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Greta Gerwig's rising star no surprise to some

28-year-old has 3 major releases this year


Actress-writer-filmmaker Greta Gerwig has three major movies in release just this year, and there's also a reportedly completed project that she wrote and stars in coming soon.

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Greta Gerwig has a remarkable career on her hands.

The 28-year-old actress-writer-filmmaker already has three major movies in release just this year: Whit Stillman's Damsels in Distress, Daryl Wein's Lola Versus and Woody Allen's To Rome With Love. There's also a reportedly completed Untitled Greta Gerwig Project, which she wrote and stars in.

Gerwig has succeeded through a combination of unaffected craft and artless talent. You see her up on the big screen, but you don't see an actress or even a character; you watch a person. She skipped through rough-edged, no-budget art films to more polished, modestly budgeted indies, and now to the point where she's been on a set with Allen.

All that Gerwig has achieved doesn't surprise anyone who knew her or worked with her in her formative years in Sacramento, Calif., where she was born.

Writer-director Anthony D'Juan was an artistic associate with Ed Claudio's Actor's Workshop when she attended classes there, and D'Juan directed her in a 2001 production of The Seagull.

"Everything that she is now, was completely apparent from the beginning," D'Juan said.

"From the first moment I saw her act I thought, 'I just need to get her into something I've written so I can document she was in one of my plays,' " D'Juan said.

He wrote the play Theory of the Dream for Gerwig, and she performed it in 2002 at the Actor's Workshop. A review of the production in the Sacramento Bee praised the young Gerwig's "sharp performance."

"Gerwig imbues her character with a spirited resolve that compels us to watch ..." I wrote about the 18-year-old actress 10 years ago.

After Gerwig's 2010 breakthrough in Noah Baumbach's Greenberg, starring Ben Stiller, New York Times film critic A.O. Scott gave her on-screen presence a thorough analysis.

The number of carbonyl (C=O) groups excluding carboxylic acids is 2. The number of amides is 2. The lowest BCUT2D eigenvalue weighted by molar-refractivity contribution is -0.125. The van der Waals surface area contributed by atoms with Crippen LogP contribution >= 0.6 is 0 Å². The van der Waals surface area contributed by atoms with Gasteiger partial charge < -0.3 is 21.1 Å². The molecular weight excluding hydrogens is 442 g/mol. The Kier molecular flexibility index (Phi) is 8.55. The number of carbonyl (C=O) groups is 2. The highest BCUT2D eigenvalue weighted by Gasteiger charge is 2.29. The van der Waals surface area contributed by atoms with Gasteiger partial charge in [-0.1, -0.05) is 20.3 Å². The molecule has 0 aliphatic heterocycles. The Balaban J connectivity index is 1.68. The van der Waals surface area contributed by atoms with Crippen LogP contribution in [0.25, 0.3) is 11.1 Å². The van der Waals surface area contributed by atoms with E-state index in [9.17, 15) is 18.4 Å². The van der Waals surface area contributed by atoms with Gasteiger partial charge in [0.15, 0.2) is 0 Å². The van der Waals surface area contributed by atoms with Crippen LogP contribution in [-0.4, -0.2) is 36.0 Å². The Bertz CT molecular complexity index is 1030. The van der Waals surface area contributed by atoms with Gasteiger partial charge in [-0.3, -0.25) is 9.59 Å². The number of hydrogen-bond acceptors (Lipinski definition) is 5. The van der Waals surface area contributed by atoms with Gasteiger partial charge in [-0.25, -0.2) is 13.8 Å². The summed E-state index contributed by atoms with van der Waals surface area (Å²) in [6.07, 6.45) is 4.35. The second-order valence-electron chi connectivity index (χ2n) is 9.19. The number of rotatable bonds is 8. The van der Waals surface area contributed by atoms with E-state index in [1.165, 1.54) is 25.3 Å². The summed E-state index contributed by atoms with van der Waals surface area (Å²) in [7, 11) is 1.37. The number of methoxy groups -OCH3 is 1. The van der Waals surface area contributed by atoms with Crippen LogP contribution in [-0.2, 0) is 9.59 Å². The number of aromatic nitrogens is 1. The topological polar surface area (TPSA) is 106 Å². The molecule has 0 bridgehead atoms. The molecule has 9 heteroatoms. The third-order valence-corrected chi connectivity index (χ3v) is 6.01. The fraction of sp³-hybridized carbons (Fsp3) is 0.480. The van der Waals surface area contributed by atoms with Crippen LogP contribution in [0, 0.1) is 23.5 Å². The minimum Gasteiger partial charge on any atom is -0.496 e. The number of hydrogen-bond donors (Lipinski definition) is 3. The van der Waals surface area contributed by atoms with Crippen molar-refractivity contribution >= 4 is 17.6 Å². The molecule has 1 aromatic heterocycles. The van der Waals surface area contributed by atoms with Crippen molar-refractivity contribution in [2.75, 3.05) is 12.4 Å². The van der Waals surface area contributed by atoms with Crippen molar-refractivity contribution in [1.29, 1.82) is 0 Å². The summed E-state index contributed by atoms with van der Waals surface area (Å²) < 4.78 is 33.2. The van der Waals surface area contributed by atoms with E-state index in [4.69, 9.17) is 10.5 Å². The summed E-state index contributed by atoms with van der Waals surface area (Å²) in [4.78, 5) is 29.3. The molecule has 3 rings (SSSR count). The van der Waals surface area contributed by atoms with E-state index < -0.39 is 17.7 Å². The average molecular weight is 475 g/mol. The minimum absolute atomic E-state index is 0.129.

"She comes across as pretty, smart, hesitant, insecure, confused, determined -- all at once or in no particular order. Which is to say that she is bracingly, winningly and sometimes gratingly real," Scott wrote.

Does Gerwig posses some ethereal innate talent or has she absorbed a meticulous and now invisible level of craft?

It's likely both.

Sacramento acting guru Ed Claudio worked consistently with Gerwig from the time she was in elementary school through her high-school years at St. Francis.

"She was a natural actress and always made really good, sharp choices that were right on target. When she played Nina in The Seagull, she was Nina," Claudio said.

"As an acting teacher, the best you can do with people like that is draw out their talent, encourage them, and help them grow," Claudio said.

In the earnest micro-budget early movies that first earned Gerwig recognition, her naturalistic style was quietly melded with a deliberately handmade aesthetic.

Still, she stood out in the modest movies made with understated auteur Joe Swanberg. In Hannah Takes the Stairs and the more dramatically striking Nights and Weekends, which Gerwig also co-wrote and co-directed, her characters are the movie's real centers and she is performing, not simply playing an extension of herself.

Particularly in Nights and Weekends, which dissects the messy dissolution of a romantic relationship, Gerwig shows a dramatic range open to many possibilities.

Gerwig has a confident physicality and makes subtle adjustments from character to character.

Tall, lithe and athletic (she was a nationally ranked junior fencer as a teenager), she's not afraid to deglamorize her striking personal appearance. For Greenberg she said she imagined a character whose "thighs rubbed together when she walked." As Sally, Jesse Eisenberg's doctoral-candidate girlfriend in To Rome With Love, she makes herself just a bit shlumpy next to Ellen Page's nubile neurotic.

Gerwig works often and moves easily between small indie features and larger mainstream efforts such as the new Allen film. Her ability soars even when the movies she's in are falling flat.

If you need an example, just watch the 2011 remake of Arthur starring Gerwig and British comic actor Russell Brand. While you couldn't say she elevates the pedestrian material, her game Naomi Quinn emerges unsmudged from the celluloid wreckage around her.

In the similarly predictable No Strings Attached, Gerwig as star Natalie Portman's character's best friend drifted above the middling reviews of the film and occasionally earned standout notices, such as this mention from Movieline's Stephanie Zacharek: "And it's a stroke of genius to cast Greta Gerwig. ... Gerwig's space-case sense of timing gives her an air of mystery rather than predictability: Someone needs to cast her in a screwball comedy about a seemingly ditzy Nobel Prize-winning genius."

There is an unaffected grounding in Gerwig that is not an act. The magic she works in front of the camera seems there for the long run as well.

"She always, always had it," playwright D'Juan said. "She could just make the words work."

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